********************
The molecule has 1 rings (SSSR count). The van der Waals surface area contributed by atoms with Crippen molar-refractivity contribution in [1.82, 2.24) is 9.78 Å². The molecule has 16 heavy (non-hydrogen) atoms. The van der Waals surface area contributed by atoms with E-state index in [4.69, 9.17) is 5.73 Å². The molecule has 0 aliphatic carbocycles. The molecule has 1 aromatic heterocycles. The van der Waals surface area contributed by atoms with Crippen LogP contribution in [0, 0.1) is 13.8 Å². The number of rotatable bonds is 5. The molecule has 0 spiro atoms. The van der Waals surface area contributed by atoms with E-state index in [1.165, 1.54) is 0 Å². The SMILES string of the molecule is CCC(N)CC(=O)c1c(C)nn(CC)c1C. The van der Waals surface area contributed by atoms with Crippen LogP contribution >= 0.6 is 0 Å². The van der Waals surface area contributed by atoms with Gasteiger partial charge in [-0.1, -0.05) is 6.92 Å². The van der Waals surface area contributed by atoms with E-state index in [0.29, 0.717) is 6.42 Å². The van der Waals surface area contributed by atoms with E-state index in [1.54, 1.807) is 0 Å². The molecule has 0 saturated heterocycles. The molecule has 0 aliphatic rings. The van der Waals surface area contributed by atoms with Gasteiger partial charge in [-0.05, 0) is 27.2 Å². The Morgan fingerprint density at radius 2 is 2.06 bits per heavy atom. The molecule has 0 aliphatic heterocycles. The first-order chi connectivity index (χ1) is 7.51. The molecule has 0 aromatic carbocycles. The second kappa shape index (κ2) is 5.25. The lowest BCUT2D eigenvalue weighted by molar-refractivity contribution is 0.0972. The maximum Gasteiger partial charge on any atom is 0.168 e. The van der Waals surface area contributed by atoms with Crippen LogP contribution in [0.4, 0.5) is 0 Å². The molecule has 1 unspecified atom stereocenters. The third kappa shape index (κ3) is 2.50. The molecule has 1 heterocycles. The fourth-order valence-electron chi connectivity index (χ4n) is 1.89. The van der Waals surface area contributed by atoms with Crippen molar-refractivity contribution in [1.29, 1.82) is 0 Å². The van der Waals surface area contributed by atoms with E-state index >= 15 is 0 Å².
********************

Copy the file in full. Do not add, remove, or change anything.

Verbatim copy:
The molecule has 1 rings (SSSR count). The van der Waals surface area contributed by atoms with Crippen molar-refractivity contribution in [1.82, 2.24) is 9.78 Å². The molecule has 16 heavy (non-hydrogen) atoms. The van der Waals surface area contributed by atoms with E-state index in [4.69, 9.17) is 5.73 Å². The molecule has 0 aliphatic carbocycles. The molecule has 1 aromatic heterocycles. The van der Waals surface area contributed by atoms with Crippen LogP contribution in [0, 0.1) is 13.8 Å². The number of rotatable bonds is 5. The molecule has 0 spiro atoms. The van der Waals surface area contributed by atoms with E-state index in [1.165, 1.54) is 0 Å². The SMILES string of the molecule is CCC(N)CC(=O)c1c(C)nn(CC)c1C. The van der Waals surface area contributed by atoms with Crippen LogP contribution >= 0.6 is 0 Å². The van der Waals surface area contributed by atoms with Gasteiger partial charge in [-0.1, -0.05) is 6.92 Å². The van der Waals surface area contributed by atoms with E-state index in [0.29, 0.717) is 6.42 Å². The van der Waals surface area contributed by atoms with E-state index in [1.54, 1.807) is 0 Å². The molecule has 0 saturated heterocycles. The molecule has 0 aliphatic rings. The van der Waals surface area contributed by atoms with Gasteiger partial charge in [-0.05, 0) is 27.2 Å². The Morgan fingerprint density at radius 2 is 2.06 bits per heavy atom. The molecule has 0 aliphatic heterocycles. The first-order chi connectivity index (χ1) is 7.51. The molecule has 0 aromatic carbocycles. The second kappa shape index (κ2) is 5.25. The lowest BCUT2D eigenvalue weighted by molar-refractivity contribution is 0.0972. The maximum Gasteiger partial charge on any atom is 0.168 e. The van der Waals surface area contributed by atoms with Crippen LogP contribution in [0.4, 0.5) is 0 Å². The molecule has 1 unspecified atom stereocenters. The third kappa shape index (κ3) is 2.50. The molecule has 1 heterocycles. The fourth-order valence-electron chi connectivity index (χ4n) is 1.89. The van der Waals surface area contributed by atoms with Crippen molar-refractivity contribution in [1.29, 1.82) is 0 Å². The van der Waals surface area contributed by atoms with E-state index >= 15 is 0 Å².